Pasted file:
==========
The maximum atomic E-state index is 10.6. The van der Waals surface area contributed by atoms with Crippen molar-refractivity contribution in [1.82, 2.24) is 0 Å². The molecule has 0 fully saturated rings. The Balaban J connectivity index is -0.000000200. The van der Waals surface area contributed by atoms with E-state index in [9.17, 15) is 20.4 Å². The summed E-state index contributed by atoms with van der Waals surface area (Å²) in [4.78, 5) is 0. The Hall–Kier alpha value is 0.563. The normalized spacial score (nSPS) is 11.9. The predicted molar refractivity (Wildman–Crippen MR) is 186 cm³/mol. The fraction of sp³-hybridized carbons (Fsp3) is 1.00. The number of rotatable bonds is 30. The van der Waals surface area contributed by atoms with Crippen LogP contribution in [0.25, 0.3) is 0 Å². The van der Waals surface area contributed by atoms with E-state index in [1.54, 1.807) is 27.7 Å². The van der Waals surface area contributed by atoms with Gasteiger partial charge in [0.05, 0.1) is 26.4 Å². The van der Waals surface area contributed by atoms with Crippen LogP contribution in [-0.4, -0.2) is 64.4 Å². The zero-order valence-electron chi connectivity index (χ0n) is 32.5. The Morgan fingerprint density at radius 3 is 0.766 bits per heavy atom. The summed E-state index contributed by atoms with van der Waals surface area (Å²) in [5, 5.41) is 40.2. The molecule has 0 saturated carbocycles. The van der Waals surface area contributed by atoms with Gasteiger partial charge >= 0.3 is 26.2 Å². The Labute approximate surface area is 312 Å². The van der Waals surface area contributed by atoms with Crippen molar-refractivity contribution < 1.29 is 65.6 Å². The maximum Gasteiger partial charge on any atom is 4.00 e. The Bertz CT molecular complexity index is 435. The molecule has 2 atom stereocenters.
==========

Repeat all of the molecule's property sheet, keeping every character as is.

The maximum atomic E-state index is 10.6. The van der Waals surface area contributed by atoms with Crippen molar-refractivity contribution in [1.82, 2.24) is 0 Å². The molecule has 0 fully saturated rings. The Balaban J connectivity index is -0.000000200. The van der Waals surface area contributed by atoms with E-state index in [9.17, 15) is 20.4 Å². The summed E-state index contributed by atoms with van der Waals surface area (Å²) in [4.78, 5) is 0. The Hall–Kier alpha value is 0.563. The normalized spacial score (nSPS) is 11.9. The predicted molar refractivity (Wildman–Crippen MR) is 186 cm³/mol. The fraction of sp³-hybridized carbons (Fsp3) is 1.00. The number of rotatable bonds is 30. The van der Waals surface area contributed by atoms with Crippen LogP contribution in [0.25, 0.3) is 0 Å². The van der Waals surface area contributed by atoms with E-state index in [1.54, 1.807) is 27.7 Å². The van der Waals surface area contributed by atoms with Gasteiger partial charge in [0.05, 0.1) is 26.4 Å². The van der Waals surface area contributed by atoms with Crippen LogP contribution in [-0.4, -0.2) is 64.4 Å². The zero-order valence-electron chi connectivity index (χ0n) is 32.5. The Morgan fingerprint density at radius 3 is 0.766 bits per heavy atom. The summed E-state index contributed by atoms with van der Waals surface area (Å²) in [5, 5.41) is 40.2. The molecule has 0 saturated carbocycles. The van der Waals surface area contributed by atoms with Gasteiger partial charge >= 0.3 is 26.2 Å². The Labute approximate surface area is 312 Å². The van der Waals surface area contributed by atoms with Crippen molar-refractivity contribution < 1.29 is 65.6 Å². The maximum Gasteiger partial charge on any atom is 4.00 e. The Bertz CT molecular complexity index is 435. The molecule has 2 atom stereocenters.